Former U.N. Secretary-General says his next goal is improving Africa's agriculture

After 10 years as U.N. secretary-general, Kofi Annan has returned home to Ghana to cheering crowds and murmurs that he might run for president. But Annan told leaders in his homeland that he has a different focus in mind: farming.

Speaking at a meeting with President John Kufuor and opposition leaders on Wednesday, Annan said he was "serious about going into agriculture." The former U.N. chief expressed disappointment that Africa was unable to feed itself.

"There used to be starvation in India and China but that is not the case now. I would in the next phase of my life like to work with international actors and African leaders to take agriculture to a new level," Annan said. "It is my commitment that we find a solution to the problems of agriculture on the continent."

Former Ghanaian President Jerry Rawlings, a longtime supporter of Annan, said he hoped Annan would take some role in the country's politics.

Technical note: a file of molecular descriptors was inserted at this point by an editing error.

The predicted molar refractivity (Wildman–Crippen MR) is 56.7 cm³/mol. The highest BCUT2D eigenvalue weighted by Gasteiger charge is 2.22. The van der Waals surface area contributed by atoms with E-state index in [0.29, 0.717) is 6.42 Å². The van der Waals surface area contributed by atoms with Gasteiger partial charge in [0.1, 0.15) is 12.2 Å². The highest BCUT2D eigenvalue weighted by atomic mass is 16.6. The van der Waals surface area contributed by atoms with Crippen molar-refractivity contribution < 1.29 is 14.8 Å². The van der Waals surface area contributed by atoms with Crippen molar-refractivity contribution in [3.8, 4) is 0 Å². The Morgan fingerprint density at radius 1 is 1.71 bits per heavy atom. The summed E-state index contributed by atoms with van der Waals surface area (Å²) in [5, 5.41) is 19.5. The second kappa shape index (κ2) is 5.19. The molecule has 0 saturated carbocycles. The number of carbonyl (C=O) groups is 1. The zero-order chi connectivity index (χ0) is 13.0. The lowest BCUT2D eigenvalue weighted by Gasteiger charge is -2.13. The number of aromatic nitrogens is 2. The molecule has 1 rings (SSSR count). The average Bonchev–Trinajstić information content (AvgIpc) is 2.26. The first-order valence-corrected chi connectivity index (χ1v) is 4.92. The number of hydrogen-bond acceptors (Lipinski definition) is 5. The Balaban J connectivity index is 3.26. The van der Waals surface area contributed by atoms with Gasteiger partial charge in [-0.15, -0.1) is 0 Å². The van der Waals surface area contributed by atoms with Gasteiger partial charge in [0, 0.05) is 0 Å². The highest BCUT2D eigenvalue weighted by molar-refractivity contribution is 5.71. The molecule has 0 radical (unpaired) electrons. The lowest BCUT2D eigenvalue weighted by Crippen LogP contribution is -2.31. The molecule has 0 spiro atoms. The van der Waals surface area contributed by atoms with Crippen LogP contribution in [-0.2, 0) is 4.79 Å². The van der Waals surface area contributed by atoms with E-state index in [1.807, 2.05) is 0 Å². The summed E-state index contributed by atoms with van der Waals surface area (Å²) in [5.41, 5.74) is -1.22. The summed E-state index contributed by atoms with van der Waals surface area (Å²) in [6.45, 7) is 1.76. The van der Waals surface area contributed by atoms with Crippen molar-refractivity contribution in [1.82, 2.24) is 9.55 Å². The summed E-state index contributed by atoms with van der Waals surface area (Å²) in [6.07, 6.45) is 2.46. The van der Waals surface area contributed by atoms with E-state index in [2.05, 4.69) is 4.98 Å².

"Now that you're home, I would like you to observe our political scene and offer your advice," Rawlings told Annan at a meeting at his house late Wednesday. "I expect that you will use your expertise and knowledge to straighten the course of peace and stability."

Annan was welcomed home Tuesday night by crowds of hundreds that cheering him and his wife as they stepped off a plane. Troupes of dancers and drummers performed patriotic songs.

Led by President Kufuor, Annan shook hands with a long queue of ministers, chiefs and diplomats that had lined up waiting for his arrival. The chiefs decorated Annan with a white band of cloth, a traditional way of signifying success, reports AP.

Ghanaians have floated Annan's name as possible presidential candidate for years, and many in the capital said they'd welcome the country's most public international figure entering politics in Ghana.

"I bet you, should he decide to contest, not only me and my whole family will vote for him, but I'm sure all Ghanaians will do so overwhelmingly," said Raymond Amevor, a 57-year-old owner of a transport company.

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